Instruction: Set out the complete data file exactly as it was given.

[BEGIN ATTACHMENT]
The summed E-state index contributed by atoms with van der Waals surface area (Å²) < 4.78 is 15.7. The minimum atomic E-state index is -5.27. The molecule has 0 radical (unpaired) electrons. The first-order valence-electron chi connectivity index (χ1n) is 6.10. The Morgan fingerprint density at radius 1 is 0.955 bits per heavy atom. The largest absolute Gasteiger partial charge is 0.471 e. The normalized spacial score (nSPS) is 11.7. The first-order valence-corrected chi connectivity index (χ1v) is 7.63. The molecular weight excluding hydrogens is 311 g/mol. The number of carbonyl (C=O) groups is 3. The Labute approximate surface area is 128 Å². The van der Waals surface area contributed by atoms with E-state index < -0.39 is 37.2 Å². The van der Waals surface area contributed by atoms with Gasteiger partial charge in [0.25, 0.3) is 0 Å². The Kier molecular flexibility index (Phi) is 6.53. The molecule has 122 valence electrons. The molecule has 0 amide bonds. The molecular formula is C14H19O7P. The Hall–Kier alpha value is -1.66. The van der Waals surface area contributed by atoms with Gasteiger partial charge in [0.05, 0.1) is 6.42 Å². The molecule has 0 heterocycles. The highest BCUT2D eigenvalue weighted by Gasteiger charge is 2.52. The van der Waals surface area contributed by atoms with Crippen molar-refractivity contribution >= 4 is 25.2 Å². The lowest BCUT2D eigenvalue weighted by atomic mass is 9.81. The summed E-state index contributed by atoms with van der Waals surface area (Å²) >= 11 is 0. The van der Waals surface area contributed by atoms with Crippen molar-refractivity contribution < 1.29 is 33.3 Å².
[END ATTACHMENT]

The summed E-state index contributed by atoms with van der Waals surface area (Å²) < 4.78 is 15.7. The minimum atomic E-state index is -5.27. The molecule has 0 radical (unpaired) electrons. The first-order valence-electron chi connectivity index (χ1n) is 6.10. The Morgan fingerprint density at radius 1 is 0.955 bits per heavy atom. The largest absolute Gasteiger partial charge is 0.471 e. The normalized spacial score (nSPS) is 11.7. The first-order valence-corrected chi connectivity index (χ1v) is 7.63. The molecular weight excluding hydrogens is 311 g/mol. The number of carbonyl (C=O) groups is 3. The Labute approximate surface area is 128 Å². The van der Waals surface area contributed by atoms with E-state index < -0.39 is 37.2 Å². The van der Waals surface area contributed by atoms with Gasteiger partial charge in [0.25, 0.3) is 0 Å². The Kier molecular flexibility index (Phi) is 6.53. The molecule has 122 valence electrons. The molecule has 0 amide bonds. The molecular formula is C14H19O7P. The Hall–Kier alpha value is -1.66. The van der Waals surface area contributed by atoms with Gasteiger partial charge in [0.05, 0.1) is 6.42 Å². The molecule has 0 heterocycles. The highest BCUT2D eigenvalue weighted by Gasteiger charge is 2.52. The van der Waals surface area contributed by atoms with Crippen molar-refractivity contribution >= 4 is 25.2 Å². The lowest BCUT2D eigenvalue weighted by atomic mass is 9.81. The summed E-state index contributed by atoms with van der Waals surface area (Å²) >= 11 is 0. The van der Waals surface area contributed by atoms with Crippen molar-refractivity contribution < 1.29 is 33.3 Å².